Hey mate, a motometer is the temperature gauge a lot of cars had fitted to their radiators (it screws in the top) - http://en.wikipedia.org/wiki/Boyce_MotoMeter They were an optional accessory here in Australia

Is it the pedal not retracting? from memory (I'm at work) it essentially just pushes down on a button on the top of the starter - what happens if you just press down on that

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gpdc, Firstly you need to get the starter pedal so it is retracting properly. There are three oiling points for the starter shafts and pedal/button. Remove your wooden toe boards so you can get to them. You can see the oil hole in pic 1 for the starter pedal. In pic 5 at the bottom centre you can see the oiling hole for the shaft. There is a spring inside which returns the pedal to the up position (non starting position). The third hole is at the back of the starter /generator, at the top right of pic 5. This is for the shaft that engages and disengages the starter and generator brushes. As you probably know, the stater and generator are one unit. When you turn on the ignition there should be a clicking sound , this is the clutch at the front of the distributor. Remove that plate at the back of the S/G and you can see the brushes. Generator brushes on the small commutator and starter brushes on the large commutator. When the starter pedal is disengaged the gen brushes are engaged and starter brushes disengaged. Get somebody to stomp on the starter pedal and you will see the gen brushes disengage and the starter brushes engage. If this does not happen there is a problem with the linkages.

the linkage arm can be seen in pic 4. There is an earlier thread, I think by Hentzee talking about the operation of the brushes. There is also a small black wheel that runs on the starter shaft, which can be seen in pic 4.if this is not turning properly on the shaft it will be more difficult to depress the starter pedal and operate the brush mechanism. As this S/G is out of the car the there is no round shaft.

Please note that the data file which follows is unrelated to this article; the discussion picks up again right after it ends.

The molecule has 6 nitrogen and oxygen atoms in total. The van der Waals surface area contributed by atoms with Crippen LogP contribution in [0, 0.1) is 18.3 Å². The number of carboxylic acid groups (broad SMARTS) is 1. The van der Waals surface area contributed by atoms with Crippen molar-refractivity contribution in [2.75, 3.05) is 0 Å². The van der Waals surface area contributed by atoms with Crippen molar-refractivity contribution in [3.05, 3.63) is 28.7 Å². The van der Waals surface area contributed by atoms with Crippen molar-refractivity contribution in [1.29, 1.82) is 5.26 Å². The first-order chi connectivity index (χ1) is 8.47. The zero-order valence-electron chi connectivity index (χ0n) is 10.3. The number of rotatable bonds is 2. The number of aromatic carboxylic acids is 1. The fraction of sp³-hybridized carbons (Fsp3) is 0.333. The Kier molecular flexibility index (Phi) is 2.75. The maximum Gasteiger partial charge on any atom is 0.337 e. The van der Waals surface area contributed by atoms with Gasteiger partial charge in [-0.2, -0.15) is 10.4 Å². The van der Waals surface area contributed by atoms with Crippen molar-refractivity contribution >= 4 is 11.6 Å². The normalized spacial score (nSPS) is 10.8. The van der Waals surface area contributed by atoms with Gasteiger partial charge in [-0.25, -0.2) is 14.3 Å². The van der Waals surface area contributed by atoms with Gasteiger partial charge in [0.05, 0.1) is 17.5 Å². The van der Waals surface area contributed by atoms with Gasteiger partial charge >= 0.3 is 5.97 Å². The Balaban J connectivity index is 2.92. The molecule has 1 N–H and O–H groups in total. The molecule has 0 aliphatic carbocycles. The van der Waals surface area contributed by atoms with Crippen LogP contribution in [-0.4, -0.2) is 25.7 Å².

I don,t think 25 had a thermostat I have a newer radiator which has a thermostat pic 3. I think thermostats came out in 27. Mark might let us know if his 24 has one. As far as over heating goes, carry out the steps mentioned in previous posts. When I turn on my ignition switch the amp metre shows a discharge of 10 amps

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Rod.....thats a world of info for us...THANK you..especially for the pics...today was an "off" day for the '25....this weekend we'll get to it...on step @ a time.....

Mr HIDDEN: re the Radiator "cap", there's a very elaborate/ornate screw in top that has a chain- like dangly thing hanging down from it that might go into the water stream.....we can't guess what it is/does or how it might work.....is THIS the motometer you're asking if the car has?

Gonna take some/a lot ! of pics shortly so you guys know what we're dealing with.....

AND...thaks again ALL....!

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How clean is the radiator and does the water flow freely. I had a '32 that had been stored for years. It would run hot when I first got it going. While the radiator looked OK at first, after a little running a bunch of crap was pumped into the top of the radiator. All I did was remove the radiator, turn it upside down, back flush it with water and an incredible amound of crud came out. The car ran very cold after than and I had to connect the front shutters up (the '25 doesnt have those) to get the engine to proper running temperature

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For some info about motometers and what the Buick ones look like. Check out this link http://www.tonepro.net/Tone_Productions/My_Albums/Pages/Moto_Meters_Automobile_Makes.html

WOW......never been aware of these things.....very cool device & ya, I can see where you might want one unique to your vehicle......thank you for that link...I printed every Buick motometer & this weekend we'll compare pic's to the real piece on the car.......this is cool....

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WOW......never been aware of these things.....very cool device & ya, I can see where you might want one unique to your vehicle......thank you for that link...I printed every Buick motometer & this weekend we'll compare pic's to the real piece on the car.......this is cool....

They're a nice finishing detail on the car, there are some debates around the accuracy of them but mine seems accurate enough. They pop up on ebay quite often, and some of the buick suppliers like bob stock them

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They're a nice finishing detail on the car, there are some debates around the accuracy of them but mine seems accurate enough. They pop up on ebay quite often, and some of the buick suppliers like bob stock them

yup, his "cap" is definitley a "MotoMeter".....and he's telling me the internal fluid dosen't rise up in the tube very far when put into boiling water.....does anybody rebuild these?....there is still the question of the chain link "thingy" that looks like it's just a couple of brass chain links hanging down into the water stream....what is that all about...?

Also too....this car does NOT have the thermostat housing up high & motor side at the top of the radiator.....so.....no thermostat & we'll look elsewhere to solve overheating problem..."V" belt conversion looks like it runs the belt too loose.....we'll see......